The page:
6) Don’t drop your plan for next year on your Board the day before a year end Board meeting. The good news is that none of the companies I work with did this. I am very happy about that. It is best to give the Board a preview (ideally multiple previews) of the plan as it is coming tother so that you can get feedback and buy-in well in advance of the final approval process.
I am a big fan of the annual planning process. I realize that all plans end up evolving during the year and things change and companies adapt. But a good plan gets everyone (including the Board) on the same page, working on the same things, and driving to get to the same place. And that alignment is incredibly valuable.
USV recently made two investments in hedge fund managers. You might gather from that fact that we are moving away from venture capital. But that would be an incorrect assumption. What we are doing is finding new ways to invest in technologies that we think are interesting. These would be technologies like artificial intelligence, encryption, and blockchain.
Last week it was leaked, and then announced, that USV had led a round of financing for Polychain Capital, a new kind of fund that invests in digital tokens. We have discussed these digital tokens here at AVC and elsewhere. We do plan to directly invest in blockchain based protocols via tokens, but we won’t be able to invest in all of them in a venture capital model, so we are also betting that a fund vehicle focusing on these assets will make a good investment.
Yesterday, my partner Andy wrote a blog post on the USV blog about Numerai, a new kind of hedge fund that allows machine learning experts all over the world to crowdsource public market investments by building models and sharing the selections that come out of their models. The data they use to power these models is encrypted and so are their models. It is the “blind leading the blind” according to this piece in Wired. I like that description as the focus moves away from things like fundamental and technical stock analysis to true pattern recognition done by machines. Numerai uses cutting edge encryption technology (a variation on homomorphic encryption), machine learning, and pays out using the bitcoin blockchain. It’s a trifecta of things that are interesting to us, as recognized in this tweet by MIT’s Technology Review.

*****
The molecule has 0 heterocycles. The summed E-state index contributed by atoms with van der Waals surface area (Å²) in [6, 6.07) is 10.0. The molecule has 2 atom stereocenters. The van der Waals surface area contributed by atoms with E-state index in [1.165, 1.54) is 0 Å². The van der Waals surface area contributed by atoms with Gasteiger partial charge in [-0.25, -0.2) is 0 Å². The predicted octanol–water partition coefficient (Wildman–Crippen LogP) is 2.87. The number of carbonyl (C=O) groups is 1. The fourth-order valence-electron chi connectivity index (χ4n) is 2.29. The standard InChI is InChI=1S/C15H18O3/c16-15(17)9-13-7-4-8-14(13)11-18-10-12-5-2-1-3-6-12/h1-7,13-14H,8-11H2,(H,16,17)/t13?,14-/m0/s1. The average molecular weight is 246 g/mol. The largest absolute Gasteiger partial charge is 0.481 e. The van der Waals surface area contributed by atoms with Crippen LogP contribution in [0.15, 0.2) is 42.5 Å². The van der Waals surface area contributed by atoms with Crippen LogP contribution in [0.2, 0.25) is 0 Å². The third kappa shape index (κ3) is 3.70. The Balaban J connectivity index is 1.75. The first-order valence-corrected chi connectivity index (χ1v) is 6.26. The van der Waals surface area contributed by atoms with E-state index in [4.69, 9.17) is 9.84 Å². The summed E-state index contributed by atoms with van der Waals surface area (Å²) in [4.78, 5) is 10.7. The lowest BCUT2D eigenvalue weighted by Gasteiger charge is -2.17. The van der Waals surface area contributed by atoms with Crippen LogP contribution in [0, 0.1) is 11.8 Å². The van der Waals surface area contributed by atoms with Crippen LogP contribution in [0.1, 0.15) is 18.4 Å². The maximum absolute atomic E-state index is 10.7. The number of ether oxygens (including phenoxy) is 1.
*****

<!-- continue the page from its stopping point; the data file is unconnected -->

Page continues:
In both cases, USV invested in the “GP” of these funds. In Polychain, we also made a small investment in the fund itself. We did not do that in Numerai, although it is possible that we could choose to do that in the future. Our investments are largely in the companies that manage these funds and they are a bet that these new technologies will offer new ways to build fund management businesses that over time will be highly valuable. These are both startups and we think of these investments as classic early stage investments with all of the risk and return that comes along with them.
My partner Albert Wenger gave a talk at Web Summit about the coming Knowledge Age. Many of you have seen previous versions of this talk which I have posted here. But Albert is evolving the talk as he learns more about some of these ideas.
It’s a short talk, about 15 mins long. I have included the video and the slides below that.
If you are like me, you might want to celebrate the end of a shrill and divisive election season with a stiff drink or a strong coffee.
And our portfolio company Foursquare has the exact tool you’ll need to do that.
Go here and enter your home address and Foursquare will map your voting place and bars, restaurants, and coffee shops nearby.
Here is my map:
I plan to vote bright and early on Tuesday morning and then head to one of these many excellent choices for my morning coffee.
And, whatever your political orientation, I hope you go out and vote on Tuesday.